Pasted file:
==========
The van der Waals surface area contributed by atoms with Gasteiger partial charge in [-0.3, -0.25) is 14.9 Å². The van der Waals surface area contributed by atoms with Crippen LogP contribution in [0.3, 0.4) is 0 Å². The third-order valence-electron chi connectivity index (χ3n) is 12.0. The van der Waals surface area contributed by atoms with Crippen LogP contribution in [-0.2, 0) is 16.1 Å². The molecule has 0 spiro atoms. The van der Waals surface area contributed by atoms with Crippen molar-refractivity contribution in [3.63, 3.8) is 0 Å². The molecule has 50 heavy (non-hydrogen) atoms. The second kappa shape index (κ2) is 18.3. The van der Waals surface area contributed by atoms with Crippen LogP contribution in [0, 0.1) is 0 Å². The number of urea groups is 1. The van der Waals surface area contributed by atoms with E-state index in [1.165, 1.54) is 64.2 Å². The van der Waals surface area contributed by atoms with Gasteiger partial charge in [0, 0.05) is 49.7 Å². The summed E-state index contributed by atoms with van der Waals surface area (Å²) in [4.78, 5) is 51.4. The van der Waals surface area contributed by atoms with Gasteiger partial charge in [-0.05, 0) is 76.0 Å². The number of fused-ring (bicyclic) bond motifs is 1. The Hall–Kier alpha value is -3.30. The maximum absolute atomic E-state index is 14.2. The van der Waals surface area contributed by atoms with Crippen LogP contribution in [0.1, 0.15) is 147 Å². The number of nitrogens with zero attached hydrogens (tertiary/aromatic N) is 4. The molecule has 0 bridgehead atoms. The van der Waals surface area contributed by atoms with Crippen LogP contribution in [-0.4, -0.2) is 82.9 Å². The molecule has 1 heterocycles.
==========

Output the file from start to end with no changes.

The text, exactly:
The van der Waals surface area contributed by atoms with Gasteiger partial charge in [-0.3, -0.25) is 14.9 Å². The van der Waals surface area contributed by atoms with Crippen LogP contribution in [0.3, 0.4) is 0 Å². The third-order valence-electron chi connectivity index (χ3n) is 12.0. The van der Waals surface area contributed by atoms with Crippen LogP contribution in [-0.2, 0) is 16.1 Å². The molecule has 0 spiro atoms. The van der Waals surface area contributed by atoms with Crippen molar-refractivity contribution in [3.63, 3.8) is 0 Å². The molecule has 50 heavy (non-hydrogen) atoms. The second kappa shape index (κ2) is 18.3. The van der Waals surface area contributed by atoms with Crippen LogP contribution in [0, 0.1) is 0 Å². The number of urea groups is 1. The van der Waals surface area contributed by atoms with E-state index in [1.165, 1.54) is 64.2 Å². The van der Waals surface area contributed by atoms with Gasteiger partial charge in [0, 0.05) is 49.7 Å². The summed E-state index contributed by atoms with van der Waals surface area (Å²) in [4.78, 5) is 51.4. The van der Waals surface area contributed by atoms with Gasteiger partial charge in [-0.05, 0) is 76.0 Å². The number of fused-ring (bicyclic) bond motifs is 1. The Hall–Kier alpha value is -3.30. The maximum absolute atomic E-state index is 14.2. The van der Waals surface area contributed by atoms with Crippen LogP contribution in [0.1, 0.15) is 147 Å². The number of nitrogens with zero attached hydrogens (tertiary/aromatic N) is 4. The molecule has 0 bridgehead atoms. The van der Waals surface area contributed by atoms with Crippen LogP contribution in [-0.4, -0.2) is 82.9 Å². The molecule has 1 heterocycles.